As the community schools coordinator at Martin Luther King, Jr. Middle School in San Francisco, Leslie Hu is a ball of energy brimming with ideas for how to create a learning environment that promotes student achievement and wellness.
When I started working with her a couple of years ago, Leslie saw many instances of teachers and student-support staff addressing students’ needs, but in isolation. For example, teachers of each grade level were designing their own interventions for African American students struggling with reading, but teachers were not working across grades to develop a cohesive school-wide strategy.
Leslie asked me to support her in creating a system that would use the school’s resources and collaborative structures to proactively address a range of challenges in a data-driven, cohesive way. (This is a common need among schools that Partners works with.) Leslie and I spent most of 2019-20 meeting weekly to plan and implement such a system.
We began by engaging in “system mapping,” where we took inventory of all the various initiatives, meetings, and structures that supported the work of students, including the student support team, instructional leadership team, and the after-school program. We then brought together stakeholders from throughout the school community who oversaw or facilitated those initiatives, meetings, and structures.
Our effort to be comprehensive actually produced chaos! We had brought too many stakeholders together and left a lot of people wondering how they could contribute. We knew we would have to rethink our plan going forward, but in the moment we capitalized on having all those stakeholders together by doing some visioning work for addressing student needs. The large group agreed on four key principles — “North Stars” — to guide the school’s decision making.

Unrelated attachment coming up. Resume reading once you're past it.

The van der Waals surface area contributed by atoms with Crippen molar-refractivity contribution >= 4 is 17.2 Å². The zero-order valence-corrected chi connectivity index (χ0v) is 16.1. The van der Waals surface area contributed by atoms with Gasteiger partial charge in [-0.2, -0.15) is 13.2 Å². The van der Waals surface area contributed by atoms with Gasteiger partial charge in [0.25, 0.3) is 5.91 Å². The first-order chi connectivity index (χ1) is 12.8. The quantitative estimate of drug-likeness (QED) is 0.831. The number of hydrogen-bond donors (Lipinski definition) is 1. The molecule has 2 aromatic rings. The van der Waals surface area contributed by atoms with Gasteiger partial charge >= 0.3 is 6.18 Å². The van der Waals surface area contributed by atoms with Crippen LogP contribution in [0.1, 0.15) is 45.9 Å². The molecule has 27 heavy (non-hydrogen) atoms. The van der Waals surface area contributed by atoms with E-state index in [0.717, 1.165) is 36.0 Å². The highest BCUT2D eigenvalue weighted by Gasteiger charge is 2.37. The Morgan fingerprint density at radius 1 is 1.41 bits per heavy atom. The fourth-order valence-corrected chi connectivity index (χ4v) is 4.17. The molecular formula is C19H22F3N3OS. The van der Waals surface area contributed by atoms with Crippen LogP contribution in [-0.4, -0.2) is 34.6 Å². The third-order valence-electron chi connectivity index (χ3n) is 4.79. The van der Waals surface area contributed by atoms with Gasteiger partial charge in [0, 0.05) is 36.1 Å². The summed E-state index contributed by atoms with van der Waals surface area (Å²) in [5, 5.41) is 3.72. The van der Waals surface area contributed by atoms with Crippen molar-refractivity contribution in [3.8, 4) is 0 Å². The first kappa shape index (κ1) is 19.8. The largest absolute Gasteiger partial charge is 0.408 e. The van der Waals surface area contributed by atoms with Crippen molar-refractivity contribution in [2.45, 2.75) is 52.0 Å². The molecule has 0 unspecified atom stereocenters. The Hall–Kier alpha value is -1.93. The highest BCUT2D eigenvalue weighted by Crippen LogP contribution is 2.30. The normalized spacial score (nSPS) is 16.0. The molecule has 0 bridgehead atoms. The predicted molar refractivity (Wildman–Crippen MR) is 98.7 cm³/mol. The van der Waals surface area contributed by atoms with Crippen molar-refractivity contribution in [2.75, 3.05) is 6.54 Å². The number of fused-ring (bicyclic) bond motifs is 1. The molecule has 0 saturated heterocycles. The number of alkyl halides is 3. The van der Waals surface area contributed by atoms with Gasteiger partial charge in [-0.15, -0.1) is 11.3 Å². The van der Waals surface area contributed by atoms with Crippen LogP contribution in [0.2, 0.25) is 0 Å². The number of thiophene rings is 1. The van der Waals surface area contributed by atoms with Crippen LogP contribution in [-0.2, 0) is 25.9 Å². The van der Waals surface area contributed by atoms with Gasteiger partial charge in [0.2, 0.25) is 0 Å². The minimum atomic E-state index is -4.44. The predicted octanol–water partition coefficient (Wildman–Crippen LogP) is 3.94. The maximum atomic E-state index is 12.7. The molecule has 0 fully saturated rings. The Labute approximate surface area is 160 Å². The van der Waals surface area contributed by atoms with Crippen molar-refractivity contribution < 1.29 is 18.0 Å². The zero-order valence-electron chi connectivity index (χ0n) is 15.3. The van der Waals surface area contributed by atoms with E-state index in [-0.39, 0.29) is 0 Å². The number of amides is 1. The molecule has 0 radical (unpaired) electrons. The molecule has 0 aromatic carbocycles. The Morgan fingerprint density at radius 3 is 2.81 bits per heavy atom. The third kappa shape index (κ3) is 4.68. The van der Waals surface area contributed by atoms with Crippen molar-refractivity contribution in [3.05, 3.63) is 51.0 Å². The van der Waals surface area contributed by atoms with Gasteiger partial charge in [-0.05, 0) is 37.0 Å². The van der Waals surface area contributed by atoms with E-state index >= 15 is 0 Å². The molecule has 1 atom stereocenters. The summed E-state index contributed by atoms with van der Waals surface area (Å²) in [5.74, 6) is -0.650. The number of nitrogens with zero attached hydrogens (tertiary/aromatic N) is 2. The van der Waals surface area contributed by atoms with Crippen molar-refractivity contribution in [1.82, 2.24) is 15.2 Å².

During the summer of 2020, Leslie and I replaced the sprawling team with a smaller one focused on monitoring and aligning all efforts by the school community to address MLK’s North Stars, and ensuring that priorities were being clearly communicated to the staff. We named this new group the “Systems Team.”
In 2020-21, the Systems Team has responded to school-wide challenges — and there have been many due to COVID-19 — in ways that are systematic, aligned across the school community, clear to staff, and designed to ensure students are thriving. For example, the team saw that while “student voice” had been named as a North Star, there were very few ways in which students were actually being asked for their opinions on school policies and practices. Consequently, the team put together a working group tasked with ensuring that student voice is part of the System Team’s meeting structure. In addition, the team is identifying students to participate in some of these meetings. Leslie and I continue to co-plan System Team meetings each week, ensuring that meetings are helping the school make progress toward its goals.
From our working together, Leslie has become more adept at harnessing her enthusiasm and creativity, clearly articulating her ideas, and bringing others along in the execution of her vision. As a result, she has developed tremendously as a team-facilitator and is better able to lead change at the school.
This is just one example of how Partners supports educators to become change agents. To learn more about the services we provide, please see What We Do.